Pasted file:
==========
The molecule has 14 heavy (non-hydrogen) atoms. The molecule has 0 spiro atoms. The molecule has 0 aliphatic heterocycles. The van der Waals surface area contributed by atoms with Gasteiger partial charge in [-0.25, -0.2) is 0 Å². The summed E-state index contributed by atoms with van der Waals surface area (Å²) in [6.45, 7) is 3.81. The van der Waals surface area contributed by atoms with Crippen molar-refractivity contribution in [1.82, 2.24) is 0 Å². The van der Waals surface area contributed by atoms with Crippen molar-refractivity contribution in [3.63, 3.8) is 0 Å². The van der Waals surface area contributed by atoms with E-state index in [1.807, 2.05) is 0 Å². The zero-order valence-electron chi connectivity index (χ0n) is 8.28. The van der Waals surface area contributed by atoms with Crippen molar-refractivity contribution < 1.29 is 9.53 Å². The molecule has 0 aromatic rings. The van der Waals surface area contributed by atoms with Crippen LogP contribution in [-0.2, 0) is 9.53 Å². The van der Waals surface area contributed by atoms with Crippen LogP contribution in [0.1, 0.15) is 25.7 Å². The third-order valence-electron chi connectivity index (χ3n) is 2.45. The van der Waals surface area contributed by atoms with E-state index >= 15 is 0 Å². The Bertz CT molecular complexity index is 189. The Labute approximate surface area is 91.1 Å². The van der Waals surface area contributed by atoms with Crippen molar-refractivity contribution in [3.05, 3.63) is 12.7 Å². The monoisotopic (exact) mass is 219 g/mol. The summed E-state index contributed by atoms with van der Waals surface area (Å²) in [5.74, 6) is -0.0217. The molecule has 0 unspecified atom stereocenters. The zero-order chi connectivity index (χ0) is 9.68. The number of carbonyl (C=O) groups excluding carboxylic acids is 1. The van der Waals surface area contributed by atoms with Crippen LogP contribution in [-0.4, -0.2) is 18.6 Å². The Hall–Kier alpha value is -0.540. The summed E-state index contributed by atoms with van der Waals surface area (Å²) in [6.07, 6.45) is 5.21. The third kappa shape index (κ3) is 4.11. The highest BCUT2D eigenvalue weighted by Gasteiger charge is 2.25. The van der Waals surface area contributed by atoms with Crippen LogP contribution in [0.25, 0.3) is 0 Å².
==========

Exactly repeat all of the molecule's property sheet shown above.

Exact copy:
The molecule has 14 heavy (non-hydrogen) atoms. The molecule has 0 spiro atoms. The molecule has 0 aliphatic heterocycles. The van der Waals surface area contributed by atoms with Gasteiger partial charge in [-0.25, -0.2) is 0 Å². The summed E-state index contributed by atoms with van der Waals surface area (Å²) in [6.45, 7) is 3.81. The van der Waals surface area contributed by atoms with Crippen molar-refractivity contribution in [1.82, 2.24) is 0 Å². The van der Waals surface area contributed by atoms with Crippen molar-refractivity contribution in [3.63, 3.8) is 0 Å². The van der Waals surface area contributed by atoms with E-state index in [1.807, 2.05) is 0 Å². The zero-order valence-electron chi connectivity index (χ0n) is 8.28. The van der Waals surface area contributed by atoms with Crippen molar-refractivity contribution < 1.29 is 9.53 Å². The molecule has 0 aromatic rings. The van der Waals surface area contributed by atoms with Crippen LogP contribution in [-0.2, 0) is 9.53 Å². The van der Waals surface area contributed by atoms with Crippen LogP contribution in [0.1, 0.15) is 25.7 Å². The third-order valence-electron chi connectivity index (χ3n) is 2.45. The van der Waals surface area contributed by atoms with E-state index >= 15 is 0 Å². The Bertz CT molecular complexity index is 189. The Labute approximate surface area is 91.1 Å². The van der Waals surface area contributed by atoms with Crippen molar-refractivity contribution in [3.05, 3.63) is 12.7 Å². The monoisotopic (exact) mass is 219 g/mol. The summed E-state index contributed by atoms with van der Waals surface area (Å²) in [5.74, 6) is -0.0217. The molecule has 0 unspecified atom stereocenters. The zero-order chi connectivity index (χ0) is 9.68. The number of carbonyl (C=O) groups excluding carboxylic acids is 1. The van der Waals surface area contributed by atoms with Crippen LogP contribution in [-0.4, -0.2) is 18.6 Å². The Hall–Kier alpha value is -0.540. The summed E-state index contributed by atoms with van der Waals surface area (Å²) in [6.07, 6.45) is 5.21. The third kappa shape index (κ3) is 4.11. The highest BCUT2D eigenvalue weighted by Gasteiger charge is 2.25. The van der Waals surface area contributed by atoms with Crippen LogP contribution in [0.25, 0.3) is 0 Å².